New framework to guide ethical engagement of victim survivors in co-production of research
Co-funded by the World Health Organisation (WHO) and the University of Melbourne, the new Australian framework will also be used as the basis for consultation with victim survivor groups in other countries to develop location-specific standards.
“There is currently considerable interest in engaging people with lived-experience in family, domestic and sexual violence in the development of services, policies and research, however, there are no agreed standards, definitions or conceptual understandings to support researchers do this work in an ethical way,” said Katie Lamb, Research Fellow with the Safer Families Centre of Research Excellence.
The new framework was developed using co-design approaches by researchers Katie Lamb and Kelsey Hegarty in partnership with victim survivor co-researchers from the WEAVERs co-design team Lula Dembele, Fiona and Nina.
The framework draws on the experience of the WEAVERS, a group of women with lived-experience that was established in 2016 to show that engaging victim-survivors as co-researchers can be empowering and promote autonomy.
Co-researcher Fiona said: “Triggering should not be used as a weapon to exclude survivors from participation. Survivors are pretty good at knowing what they can and can’t do and we have all sorts of strategies and tools to help us, co-author and victim-survivor
Lula Dembele, co-author and survivor advocate, said: “Working ethically with victim-survivors of domestic, family, and sexual violence is critical to making research outcomes applicable in the real world,
“To do the work well and ensure that the research process empowers people with lived-experience, research institutions and researchers need to be willing and ready to share power, knowledge, and the benefits of producing research.”
According to Ms Dembele, research that seeks to prevent and reduce domestic, family and sexual violence should uplift and build the confidence of victim survivor co-researchers.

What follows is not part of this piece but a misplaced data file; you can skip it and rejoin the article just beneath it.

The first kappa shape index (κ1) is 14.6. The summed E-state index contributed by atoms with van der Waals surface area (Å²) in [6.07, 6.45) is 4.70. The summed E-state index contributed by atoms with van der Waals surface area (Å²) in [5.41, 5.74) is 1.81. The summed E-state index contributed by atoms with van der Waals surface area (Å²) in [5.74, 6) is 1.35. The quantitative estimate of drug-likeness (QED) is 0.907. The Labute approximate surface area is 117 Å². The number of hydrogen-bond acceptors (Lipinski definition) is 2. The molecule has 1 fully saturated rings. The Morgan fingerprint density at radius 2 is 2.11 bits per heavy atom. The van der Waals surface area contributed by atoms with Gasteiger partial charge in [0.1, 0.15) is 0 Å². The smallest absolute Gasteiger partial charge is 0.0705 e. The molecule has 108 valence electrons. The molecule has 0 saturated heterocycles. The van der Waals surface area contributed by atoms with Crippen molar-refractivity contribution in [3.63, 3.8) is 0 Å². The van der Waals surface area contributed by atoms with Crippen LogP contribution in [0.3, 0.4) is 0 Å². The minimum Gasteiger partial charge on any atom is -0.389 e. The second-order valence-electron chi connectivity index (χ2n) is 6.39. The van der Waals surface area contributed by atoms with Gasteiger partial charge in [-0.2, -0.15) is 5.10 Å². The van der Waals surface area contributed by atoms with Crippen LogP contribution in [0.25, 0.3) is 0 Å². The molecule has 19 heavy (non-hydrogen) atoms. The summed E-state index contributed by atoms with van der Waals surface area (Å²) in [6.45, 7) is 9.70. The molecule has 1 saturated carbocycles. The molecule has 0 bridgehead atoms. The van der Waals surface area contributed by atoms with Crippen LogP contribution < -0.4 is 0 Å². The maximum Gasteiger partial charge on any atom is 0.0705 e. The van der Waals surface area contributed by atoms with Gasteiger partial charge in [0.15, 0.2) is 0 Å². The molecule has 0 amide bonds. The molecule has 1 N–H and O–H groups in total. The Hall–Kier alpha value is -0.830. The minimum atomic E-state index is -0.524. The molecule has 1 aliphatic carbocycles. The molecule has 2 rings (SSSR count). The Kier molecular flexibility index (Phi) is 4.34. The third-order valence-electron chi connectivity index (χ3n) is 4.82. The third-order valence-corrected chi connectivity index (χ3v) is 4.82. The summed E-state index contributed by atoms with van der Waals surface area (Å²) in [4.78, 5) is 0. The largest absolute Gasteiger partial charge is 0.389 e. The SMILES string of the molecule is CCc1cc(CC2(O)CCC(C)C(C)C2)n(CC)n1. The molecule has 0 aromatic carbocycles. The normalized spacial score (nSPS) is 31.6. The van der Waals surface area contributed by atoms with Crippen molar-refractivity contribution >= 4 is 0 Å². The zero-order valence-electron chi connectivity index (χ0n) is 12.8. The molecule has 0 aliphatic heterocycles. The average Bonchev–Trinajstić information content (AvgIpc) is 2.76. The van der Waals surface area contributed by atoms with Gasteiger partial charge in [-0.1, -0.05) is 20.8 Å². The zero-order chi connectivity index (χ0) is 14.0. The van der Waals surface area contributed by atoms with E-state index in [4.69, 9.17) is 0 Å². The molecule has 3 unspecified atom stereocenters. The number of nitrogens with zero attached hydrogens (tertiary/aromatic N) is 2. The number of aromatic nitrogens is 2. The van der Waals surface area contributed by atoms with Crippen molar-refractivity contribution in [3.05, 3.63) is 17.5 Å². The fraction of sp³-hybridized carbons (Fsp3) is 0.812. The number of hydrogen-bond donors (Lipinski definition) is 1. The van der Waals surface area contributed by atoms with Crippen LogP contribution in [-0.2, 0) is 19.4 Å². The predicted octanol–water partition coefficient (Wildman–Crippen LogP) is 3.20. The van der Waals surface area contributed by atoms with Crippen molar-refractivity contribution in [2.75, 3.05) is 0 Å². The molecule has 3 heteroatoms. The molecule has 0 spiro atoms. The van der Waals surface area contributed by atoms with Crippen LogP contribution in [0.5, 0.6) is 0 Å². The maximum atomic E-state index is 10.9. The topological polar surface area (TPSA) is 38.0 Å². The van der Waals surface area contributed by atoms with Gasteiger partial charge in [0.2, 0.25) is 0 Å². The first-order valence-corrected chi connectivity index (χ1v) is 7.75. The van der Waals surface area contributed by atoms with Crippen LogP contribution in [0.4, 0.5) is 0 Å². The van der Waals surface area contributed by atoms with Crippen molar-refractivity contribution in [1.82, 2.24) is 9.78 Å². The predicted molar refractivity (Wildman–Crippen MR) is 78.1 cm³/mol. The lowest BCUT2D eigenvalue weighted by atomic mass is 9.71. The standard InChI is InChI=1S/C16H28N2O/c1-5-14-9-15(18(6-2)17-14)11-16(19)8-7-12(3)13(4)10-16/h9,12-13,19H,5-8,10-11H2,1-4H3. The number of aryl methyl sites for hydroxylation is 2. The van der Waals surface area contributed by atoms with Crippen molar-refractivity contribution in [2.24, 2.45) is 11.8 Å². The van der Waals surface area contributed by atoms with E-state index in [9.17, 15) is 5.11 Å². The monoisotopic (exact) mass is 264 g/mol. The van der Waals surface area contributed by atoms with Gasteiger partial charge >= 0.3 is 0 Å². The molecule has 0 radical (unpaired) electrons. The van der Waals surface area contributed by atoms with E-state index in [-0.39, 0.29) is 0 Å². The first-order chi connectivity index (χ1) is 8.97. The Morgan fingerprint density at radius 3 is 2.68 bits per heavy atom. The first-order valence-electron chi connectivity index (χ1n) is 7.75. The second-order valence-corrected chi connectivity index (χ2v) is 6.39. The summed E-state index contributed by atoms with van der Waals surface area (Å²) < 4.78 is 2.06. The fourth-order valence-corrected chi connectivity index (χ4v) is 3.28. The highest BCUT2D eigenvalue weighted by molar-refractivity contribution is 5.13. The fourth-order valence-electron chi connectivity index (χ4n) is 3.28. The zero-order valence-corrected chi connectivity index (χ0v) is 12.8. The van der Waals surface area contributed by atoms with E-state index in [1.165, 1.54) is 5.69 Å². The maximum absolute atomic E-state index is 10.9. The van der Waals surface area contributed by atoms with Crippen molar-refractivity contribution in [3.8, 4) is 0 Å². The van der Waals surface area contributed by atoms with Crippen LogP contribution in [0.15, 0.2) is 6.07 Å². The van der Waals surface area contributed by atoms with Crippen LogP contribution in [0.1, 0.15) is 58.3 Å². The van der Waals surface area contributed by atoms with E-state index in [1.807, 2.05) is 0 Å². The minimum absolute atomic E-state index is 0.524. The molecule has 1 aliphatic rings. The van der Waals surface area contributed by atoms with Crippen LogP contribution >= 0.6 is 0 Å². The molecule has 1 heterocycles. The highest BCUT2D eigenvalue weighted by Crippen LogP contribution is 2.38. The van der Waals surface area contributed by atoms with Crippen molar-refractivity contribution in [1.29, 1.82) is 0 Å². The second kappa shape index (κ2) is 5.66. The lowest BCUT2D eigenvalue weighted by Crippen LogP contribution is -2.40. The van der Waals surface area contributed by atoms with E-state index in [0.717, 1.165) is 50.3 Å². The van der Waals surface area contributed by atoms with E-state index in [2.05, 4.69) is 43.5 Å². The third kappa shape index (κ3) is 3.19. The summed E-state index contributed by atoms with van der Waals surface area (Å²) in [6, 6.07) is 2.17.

“Research organisations need to be careful their processes do not repeat or mirror behaviours of silencing and reducing victim-survivors’ agency as experienced in abusive relationships. If done ethically and supportively, opportunities to apply lived-experience in research participation can be a powerful tool of healing and rebuilding lives for victim-survivors,” Ms Dembele said.
The Australian Framework for the Ethical Co-Production of Research with Victim-Survivors is available at https://www.saferfamilies.org.au/codesignframework
Key messages from the framework include:
- High quality co-design research teams are made up of people with a broad range of expertise whether it is professional or expertise by experience and all perspectives are valued.
- Researchers need to be clear about where their project sits on the continuum of co-design and be highly transparent about the degree of influence victim-survivor co-researchers will have on the research process and outcomes.
- Co-design research process should be developed with an understanding of trauma and with a shifted focus to how the process can add to healing rather than solely focusing on prevention of distress.
- For victim-survivors to be equal partners and receive equitable benefits from co-design research and evaluations, research teams and funders need to adequately invest in training, support and career pathways for victim-survivor co-researchers.
- It is vital that research funders ensure adequate resourcing and timelines to support genuine co-production, including research ideation with victim-survivors, and sustained relationships rather than short-term engagements.